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The importance of seabird guano in pre-Inca agriculture


The research, led by anthropology professor Francisca Santana, provides novel scientific evidence on using the so-called "white guano" in the highly productive cultivation of corn, beans, and quinoa Atacama Desert.

The so-called "white guano" or seabird guano could have been the basis of the highly productive agriculture of the pre-Inca civilizations settled in the valleys and ravines of the arid Atacama Desert.

The article published in the Nature Plants journal 'White Gold' guano fertilizer drove agricultural intensification in the Atacama Desert from AD 1000 explains it.

The research, led by Francisca Santana Sagredo, faculty member of the School of Anthropology, also involved Archaeology professor Virginia McRostie, Biological Sciences professor Claudio Latorre and Francisca P. Díaz from the Department of Molecular Genetics and Microbiology, together with researchers Rick Schulting, Pablo Méndez-Quiros, Ale Vidal-Elgueta, Mauricio Uribe, Rodrigo Loyola, Anahí Maturana-Fernández, Calogero Santoro, Valentina Mandakovic, Chris Harrod and Julia Lee-Thorp.

Archaeological maize reported the highest nitrogen values. The research attributes these values, the highest in the world in archaeological plants, to the pre-Inca use of seabird guano as fertilizer.

Archaeological maize reported the highest nitrogen values. The research attributes these values, the highest in the world in archaeological plants, to the pre-Inca use of seabird guano as fertilizer.

The researchers analyzed complete samples of maize, chili bell peppers, squash, beans, quinoa, and local wild fruits, dated between 1000 BC and AD 1800. They found a substantial increase in nitrogen isotope values around AD 1000. Maize was most affected, with nitrogen isotope values up to +30 parts per thousand.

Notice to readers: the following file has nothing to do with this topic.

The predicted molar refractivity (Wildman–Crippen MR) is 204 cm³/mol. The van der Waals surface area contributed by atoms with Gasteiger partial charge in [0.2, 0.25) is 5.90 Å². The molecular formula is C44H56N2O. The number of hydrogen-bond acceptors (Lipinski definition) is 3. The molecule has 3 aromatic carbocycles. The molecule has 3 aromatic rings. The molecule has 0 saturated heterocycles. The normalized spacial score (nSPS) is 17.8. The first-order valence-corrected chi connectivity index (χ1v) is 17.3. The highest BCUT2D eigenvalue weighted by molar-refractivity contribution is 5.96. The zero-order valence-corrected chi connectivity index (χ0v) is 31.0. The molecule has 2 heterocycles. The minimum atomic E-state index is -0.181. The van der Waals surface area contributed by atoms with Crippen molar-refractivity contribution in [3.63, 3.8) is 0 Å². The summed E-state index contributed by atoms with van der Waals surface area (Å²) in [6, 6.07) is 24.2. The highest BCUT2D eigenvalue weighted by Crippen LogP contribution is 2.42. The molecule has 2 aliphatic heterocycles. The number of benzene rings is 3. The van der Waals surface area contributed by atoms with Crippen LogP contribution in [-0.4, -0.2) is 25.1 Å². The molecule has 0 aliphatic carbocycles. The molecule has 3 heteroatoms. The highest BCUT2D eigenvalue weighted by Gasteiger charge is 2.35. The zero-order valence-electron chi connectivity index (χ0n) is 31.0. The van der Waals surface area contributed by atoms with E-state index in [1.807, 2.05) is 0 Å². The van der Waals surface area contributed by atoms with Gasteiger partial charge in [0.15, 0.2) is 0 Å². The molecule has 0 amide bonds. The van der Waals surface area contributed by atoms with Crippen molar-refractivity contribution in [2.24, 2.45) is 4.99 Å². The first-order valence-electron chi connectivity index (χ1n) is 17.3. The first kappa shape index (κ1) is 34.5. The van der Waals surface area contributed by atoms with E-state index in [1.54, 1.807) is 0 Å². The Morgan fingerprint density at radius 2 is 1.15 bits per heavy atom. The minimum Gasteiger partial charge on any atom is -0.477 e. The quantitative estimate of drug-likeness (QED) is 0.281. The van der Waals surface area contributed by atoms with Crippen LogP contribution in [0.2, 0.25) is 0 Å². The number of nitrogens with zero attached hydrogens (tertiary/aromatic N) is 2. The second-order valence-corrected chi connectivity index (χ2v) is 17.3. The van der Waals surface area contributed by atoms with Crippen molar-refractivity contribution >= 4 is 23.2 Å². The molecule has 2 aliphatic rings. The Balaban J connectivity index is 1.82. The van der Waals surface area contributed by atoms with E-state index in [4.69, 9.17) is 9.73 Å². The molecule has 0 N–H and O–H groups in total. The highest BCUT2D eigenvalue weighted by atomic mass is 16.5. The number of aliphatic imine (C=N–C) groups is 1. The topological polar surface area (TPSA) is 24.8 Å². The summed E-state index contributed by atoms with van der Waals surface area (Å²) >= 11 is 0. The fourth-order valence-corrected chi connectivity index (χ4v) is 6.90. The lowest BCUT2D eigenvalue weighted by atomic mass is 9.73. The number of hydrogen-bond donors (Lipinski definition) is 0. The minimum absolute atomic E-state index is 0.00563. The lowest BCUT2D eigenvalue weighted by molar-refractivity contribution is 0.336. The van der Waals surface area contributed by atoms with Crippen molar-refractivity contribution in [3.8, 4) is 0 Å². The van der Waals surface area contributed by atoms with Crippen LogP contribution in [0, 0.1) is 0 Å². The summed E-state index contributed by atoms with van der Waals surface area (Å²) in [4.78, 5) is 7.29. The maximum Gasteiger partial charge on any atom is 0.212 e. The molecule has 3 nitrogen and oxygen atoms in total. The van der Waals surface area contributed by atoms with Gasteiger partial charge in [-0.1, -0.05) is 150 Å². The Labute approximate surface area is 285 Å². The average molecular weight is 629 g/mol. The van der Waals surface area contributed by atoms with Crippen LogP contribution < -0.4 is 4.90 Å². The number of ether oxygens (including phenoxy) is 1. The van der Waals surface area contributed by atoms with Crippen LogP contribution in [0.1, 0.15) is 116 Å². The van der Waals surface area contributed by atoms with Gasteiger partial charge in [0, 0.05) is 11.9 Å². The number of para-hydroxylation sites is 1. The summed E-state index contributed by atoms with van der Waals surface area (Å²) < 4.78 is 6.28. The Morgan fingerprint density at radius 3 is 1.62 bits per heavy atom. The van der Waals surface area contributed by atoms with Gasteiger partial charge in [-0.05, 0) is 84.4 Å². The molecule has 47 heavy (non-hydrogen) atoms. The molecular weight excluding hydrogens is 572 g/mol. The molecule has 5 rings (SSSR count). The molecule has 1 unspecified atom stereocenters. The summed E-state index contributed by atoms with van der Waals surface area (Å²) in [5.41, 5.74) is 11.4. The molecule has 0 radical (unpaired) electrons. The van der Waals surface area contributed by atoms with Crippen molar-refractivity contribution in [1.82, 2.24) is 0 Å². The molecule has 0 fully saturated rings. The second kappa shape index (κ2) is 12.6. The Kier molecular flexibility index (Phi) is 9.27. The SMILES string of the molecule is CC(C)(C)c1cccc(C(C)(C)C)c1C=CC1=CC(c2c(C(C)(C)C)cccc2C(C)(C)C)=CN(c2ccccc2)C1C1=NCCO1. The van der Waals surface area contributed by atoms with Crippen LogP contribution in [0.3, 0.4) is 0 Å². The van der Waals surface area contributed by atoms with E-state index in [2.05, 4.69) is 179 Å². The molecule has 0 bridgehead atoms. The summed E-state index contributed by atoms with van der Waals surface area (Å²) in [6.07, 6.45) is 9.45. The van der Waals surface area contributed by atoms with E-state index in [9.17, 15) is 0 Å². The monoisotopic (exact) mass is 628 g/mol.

The authors also analyzed more than 800 published human isotope values from the exact location and date range and found that human bone collagen followed a similar trend. It also showed a significant increase in carbon isotope values, suggesting an increase in maize consumption at the same time.

The authors attribute this change to extremely high nitrogen isotope values, the highest in the world for archaeological plants, to the use of seabird guano as a crop fertilizer. 

They argue that the use of this fertilizer had solid implications for agricultural intensification and population growth, and social complexity, which is typically unusual in such extreme environmental conditions. And it is the first time that scientific evidence is available to explain the "miracle" of agriculture in the world's most arid desert in pre-Inca culture. 

Previously there was only data from European chronicles and ethnohistoric documents, which reported this type of fertilizer in the pre-Hispanic world.

According to Francisca Santana: "I think it is crucial to make public what was happening 2,000 to 1,000 years ago in the Atacama Desert. It is essential if we consider the desert's extreme aridity. It is very relevant to highlight what this culture was able to do: intensively develop agriculture 1,000 years ago, with the help of this particular fertilizer. 

Seabird guano was one of the essential fertilizers in the world before saltpeter, being exported to both North America and Europe".

This project was co-funded by:

  • National Geographic,
  • the National Research and Development Agency (ANID Spanish acronym) through a Fondecyt postdoctoral fund,
  • Chilean scholarships for doctoral studies abroad.

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